Fremantle Stuff > streets > Essex Street
Essex Street runs between South and Marine Terraces. I assume it is named after the English county northeast of London. At the northeast end it does not align with Henderson Street, heading southwest directly opposite the Freemasons Hotel (Sail & Anchor) towards the Esplanade Hotel's (newer) main entrance on the corner with Marine Terrace, where the first buildings were Captain Daniel Scott's warehousing which housed the first transportees when they arrived unexpectedly in 1850.
The Star Hotel, with the second-storey verandah, is in the background in this 1918 photograph of Essex Street taken from the verandah of the Freemasons Hotel - or perhaps that of the King's Theatre, from the angle. This is Fremantle Library photo #770B, with this title and caption.
First naval procession in Fremantle
Looking down Essex Street from the balcony of the Freemason's [sic] Hotel on 6 December 1918. On the right is Barrett's wood yard. On the left are Mills & Co., merchants and F. Instone & Co. Ltd., in a building constructed in 1906 by C. Moore to a design by J.F. Allen. In the background are the Port Flour Mill and the Star Hotel.
The most recent business on the Barrett's Woodyard site was a Hungry Jack's (Burger King) outlet, now closed.
The Star Hotel, with the second-storey verandah with the advertisement for Swan Lager, is behind the horse in this c.1925 photograph taken in Essex St. This is Fremantle Library photo #493C and comes with this caption.
Mr Alf Chate in Essex Street driving a horse and lorry from Port Mill, (then occupied by Henry Jones, IXL Jam Manufacturers and Foden and Bokenham, Motor Trimmers and Vulcanizers.) The horse was called "Old Bill" (Source: son of Mr Chate 7.08.1991). Note horse's feed bag and motor cars. The Port Flour Mill was built before 1870 and is classified by the National Trust. The land and property was originally owned by Anthony Cornish. He sold by auction on 16.07.1884. Note also the Star Hotel (Lot 1821/2); delicensed in 1924 and used as a boarding house.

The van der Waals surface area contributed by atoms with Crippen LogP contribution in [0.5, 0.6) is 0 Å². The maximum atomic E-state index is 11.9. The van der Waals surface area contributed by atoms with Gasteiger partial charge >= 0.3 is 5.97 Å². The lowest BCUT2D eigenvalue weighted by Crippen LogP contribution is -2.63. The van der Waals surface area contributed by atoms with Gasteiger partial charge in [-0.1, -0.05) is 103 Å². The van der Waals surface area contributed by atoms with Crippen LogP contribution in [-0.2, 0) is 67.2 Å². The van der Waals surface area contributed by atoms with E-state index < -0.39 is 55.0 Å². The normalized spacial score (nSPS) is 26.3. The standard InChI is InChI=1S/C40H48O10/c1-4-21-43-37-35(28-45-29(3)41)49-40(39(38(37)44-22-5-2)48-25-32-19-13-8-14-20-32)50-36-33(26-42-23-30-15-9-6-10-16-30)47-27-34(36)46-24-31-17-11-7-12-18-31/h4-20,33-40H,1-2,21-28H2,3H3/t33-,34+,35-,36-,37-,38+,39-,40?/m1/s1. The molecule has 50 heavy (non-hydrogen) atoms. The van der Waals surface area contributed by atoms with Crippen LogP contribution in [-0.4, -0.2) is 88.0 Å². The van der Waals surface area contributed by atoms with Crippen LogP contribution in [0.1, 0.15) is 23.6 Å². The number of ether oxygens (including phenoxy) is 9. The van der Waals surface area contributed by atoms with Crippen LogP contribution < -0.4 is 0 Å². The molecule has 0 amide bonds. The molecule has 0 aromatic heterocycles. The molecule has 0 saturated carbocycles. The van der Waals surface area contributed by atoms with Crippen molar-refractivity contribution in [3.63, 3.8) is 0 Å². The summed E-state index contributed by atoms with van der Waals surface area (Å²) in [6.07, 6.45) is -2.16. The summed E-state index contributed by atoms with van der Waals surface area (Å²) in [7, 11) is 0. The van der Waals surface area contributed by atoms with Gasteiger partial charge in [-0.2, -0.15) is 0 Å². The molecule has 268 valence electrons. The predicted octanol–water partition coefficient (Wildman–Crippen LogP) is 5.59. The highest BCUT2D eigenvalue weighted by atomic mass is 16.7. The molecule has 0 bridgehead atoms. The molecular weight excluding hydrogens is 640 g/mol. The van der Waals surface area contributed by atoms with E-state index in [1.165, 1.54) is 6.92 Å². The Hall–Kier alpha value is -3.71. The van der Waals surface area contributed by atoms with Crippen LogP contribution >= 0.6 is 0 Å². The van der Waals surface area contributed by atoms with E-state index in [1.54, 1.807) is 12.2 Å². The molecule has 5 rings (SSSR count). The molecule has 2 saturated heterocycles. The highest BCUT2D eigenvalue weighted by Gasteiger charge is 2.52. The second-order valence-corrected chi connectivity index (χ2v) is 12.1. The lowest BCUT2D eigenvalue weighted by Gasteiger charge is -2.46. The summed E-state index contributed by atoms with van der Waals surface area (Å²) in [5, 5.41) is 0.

The Pirates Backpackers is at now 11 Essex St. The Star Hotel was at 5 Essex St. It was built in 1887, rebuilt in 1914, and demolished in 1980. After losing its license in 1924 it was a boarding house. (Heritage Council) Photo thanks to mingor.net. I don't know if the building in the image is what's left of the Star Hotel. It seems to be at about the right distance from the flour mill building, which still exists. I hope to find this out before I die.
John Beresford is cited in this blog as being the licensee. At the time of his death, by shooting suicide, in 1908, he was the proprietor and licensee of the Esplanade Hotel.
Garry Gillard | New: 28 April, 2019 | Now: 15 November, 2019